Separate may not be equal: A preliminary investigation of clinical correlates of electronic psychiatric record accessibility in academic medical centers

Dana E. Kozubal, Quincy Miles Samus, Aishat A. Bakare, Carrilin C. Trecker, Hei Wah Wong, Huiying Guo, Jeffrey Cheng, Paul X. Allen, Lawrence S. Mayer, Kay Jamison, Adam I Kaplin

Research output: Contribution to journalArticle

Abstract

Objectives: Electronic Medical Records (EMR) have the potential to improve the coordination of healthcare in this country, yet the field of psychiatry has lagged behind other medical disciplines in its adoption of EMR. Methods: Psychiatrists at 18 of the top US hospitals completed an electronic survey detailing whether their psychiatric records were stored electronically and accessible to non-psychiatric physicians. Electronic hospital records and accessibility statuses were correlated with patient care outcomes obtained from the University Health System Consortium Clinical Database available for 13 of the 18 top US hospitals. Results: 44% of hospitals surveyed maintained most or all of their psychiatric records electronically and 28% made psychiatric records accessible to non-psychiatric physicians; only 22% did both. Compared with hospitals where psychiatric records were not stored electronically, the average 7-day readmission rate of psychiatric patients was significantly lower at hospitals with psychiatric EMR (5.1% vs. 7.0%, p= .040). Similarly, the 14 and 30-day readmission rates at hospitals where psychiatric records were accessible to non-psychiatric physicians were lower than those of their counterparts with non-accessible records (5.8% vs. 9.5%, p= .019, 8.6% vs. 13.6%, p= .013, respectively). The 7, 14, and 30-day readmission rates were significantly lower in hospitals where psychiatric records were both stored electronically and made accessible than at hospitals where records were either not electronic or not accessible (4% vs 6.6%, 5.8% vs 9.1%, 8.9 vs 13%, respectively, all with p= 0.045). Conclusions: Having psychiatric EMR that were accessible to non-psychiatric physicians correlated with improved clinical care as measured by lower readmission rates specific for psychiatric patients.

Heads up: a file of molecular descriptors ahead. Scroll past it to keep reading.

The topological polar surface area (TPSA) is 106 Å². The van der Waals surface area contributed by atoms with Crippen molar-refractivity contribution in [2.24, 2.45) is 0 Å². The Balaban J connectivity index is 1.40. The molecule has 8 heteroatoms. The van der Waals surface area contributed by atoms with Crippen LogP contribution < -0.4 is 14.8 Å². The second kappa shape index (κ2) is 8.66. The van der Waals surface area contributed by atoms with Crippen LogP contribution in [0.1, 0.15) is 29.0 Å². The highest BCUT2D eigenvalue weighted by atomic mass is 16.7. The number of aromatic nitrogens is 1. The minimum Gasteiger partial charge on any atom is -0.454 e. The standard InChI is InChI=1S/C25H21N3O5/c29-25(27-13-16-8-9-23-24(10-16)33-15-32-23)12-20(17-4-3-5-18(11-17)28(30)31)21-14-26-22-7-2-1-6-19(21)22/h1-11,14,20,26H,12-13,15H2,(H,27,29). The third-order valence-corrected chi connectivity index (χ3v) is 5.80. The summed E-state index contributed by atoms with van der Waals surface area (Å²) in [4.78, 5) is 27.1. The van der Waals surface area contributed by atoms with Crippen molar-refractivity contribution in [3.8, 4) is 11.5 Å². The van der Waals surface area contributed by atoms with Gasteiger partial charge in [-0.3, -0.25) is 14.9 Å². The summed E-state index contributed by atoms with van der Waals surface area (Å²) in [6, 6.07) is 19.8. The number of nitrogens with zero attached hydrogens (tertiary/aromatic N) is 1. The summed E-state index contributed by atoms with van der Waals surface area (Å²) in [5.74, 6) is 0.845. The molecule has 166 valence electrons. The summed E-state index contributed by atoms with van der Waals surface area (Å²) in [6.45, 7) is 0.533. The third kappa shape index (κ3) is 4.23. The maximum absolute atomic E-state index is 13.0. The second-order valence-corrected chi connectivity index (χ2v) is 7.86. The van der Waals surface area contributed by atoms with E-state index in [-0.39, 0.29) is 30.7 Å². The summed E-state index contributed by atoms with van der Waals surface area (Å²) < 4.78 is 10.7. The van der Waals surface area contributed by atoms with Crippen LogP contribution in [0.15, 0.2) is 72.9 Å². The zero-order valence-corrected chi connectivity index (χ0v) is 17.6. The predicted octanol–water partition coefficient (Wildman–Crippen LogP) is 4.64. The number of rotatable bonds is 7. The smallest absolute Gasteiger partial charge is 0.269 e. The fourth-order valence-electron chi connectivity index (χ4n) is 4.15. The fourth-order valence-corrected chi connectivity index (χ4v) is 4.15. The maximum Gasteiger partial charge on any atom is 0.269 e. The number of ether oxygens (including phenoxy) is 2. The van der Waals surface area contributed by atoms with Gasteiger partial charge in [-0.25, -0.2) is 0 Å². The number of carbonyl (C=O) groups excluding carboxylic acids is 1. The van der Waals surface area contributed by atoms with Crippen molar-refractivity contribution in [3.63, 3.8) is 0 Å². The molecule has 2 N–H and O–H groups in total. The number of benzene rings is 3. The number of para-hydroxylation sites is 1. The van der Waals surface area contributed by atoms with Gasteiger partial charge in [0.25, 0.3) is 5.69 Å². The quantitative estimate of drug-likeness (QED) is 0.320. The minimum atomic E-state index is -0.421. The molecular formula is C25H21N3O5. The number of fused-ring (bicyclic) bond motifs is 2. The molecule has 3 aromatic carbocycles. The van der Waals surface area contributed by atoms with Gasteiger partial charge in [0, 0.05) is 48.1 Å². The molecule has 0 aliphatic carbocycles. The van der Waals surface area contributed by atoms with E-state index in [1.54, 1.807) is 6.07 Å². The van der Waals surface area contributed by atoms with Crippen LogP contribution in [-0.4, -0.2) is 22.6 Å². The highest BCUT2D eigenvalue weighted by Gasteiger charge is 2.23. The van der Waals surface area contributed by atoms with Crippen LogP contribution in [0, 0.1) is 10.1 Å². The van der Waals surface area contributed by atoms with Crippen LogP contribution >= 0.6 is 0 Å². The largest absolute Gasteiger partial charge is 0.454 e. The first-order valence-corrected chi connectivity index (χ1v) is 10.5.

Original languageEnglish (US)
Pages (from-to)260-267
Number of pages8
JournalInternational Journal of Medical Informatics
Volume82
Issue number4
DOIs
StatePublished - Apr 2013

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Psychiatry
Hospital Records
Electronic Health Records
Physicians
Psychiatric Hospitals
Patient Care
Databases
Delivery of Health Care
Health

Keywords

  • EHealth
  • Electronic Health Records (EHR)
  • Electronic Medical Records (EMR)
  • Medical records
  • Psychiatry

ASJC Scopus subject areas

  • Health Informatics

Cite this

Separate may not be equal : A preliminary investigation of clinical correlates of electronic psychiatric record accessibility in academic medical centers. / Kozubal, Dana E.; Samus, Quincy Miles; Bakare, Aishat A.; Trecker, Carrilin C.; Wong, Hei Wah; Guo, Huiying; Cheng, Jeffrey; Allen, Paul X.; Mayer, Lawrence S.; Jamison, Kay; Kaplin, Adam I.

In: International Journal of Medical Informatics, Vol. 82, No. 4, 04.2013, p. 260-267.

Research output: Contribution to journalArticle

Kozubal, Dana E. ; Samus, Quincy Miles ; Bakare, Aishat A. ; Trecker, Carrilin C. ; Wong, Hei Wah ; Guo, Huiying ; Cheng, Jeffrey ; Allen, Paul X. ; Mayer, Lawrence S. ; Jamison, Kay ; Kaplin, Adam I. / Separate may not be equal : A preliminary investigation of clinical correlates of electronic psychiatric record accessibility in academic medical centers. In: International Journal of Medical Informatics. 2013 ; Vol. 82, No. 4. pp. 260-267.
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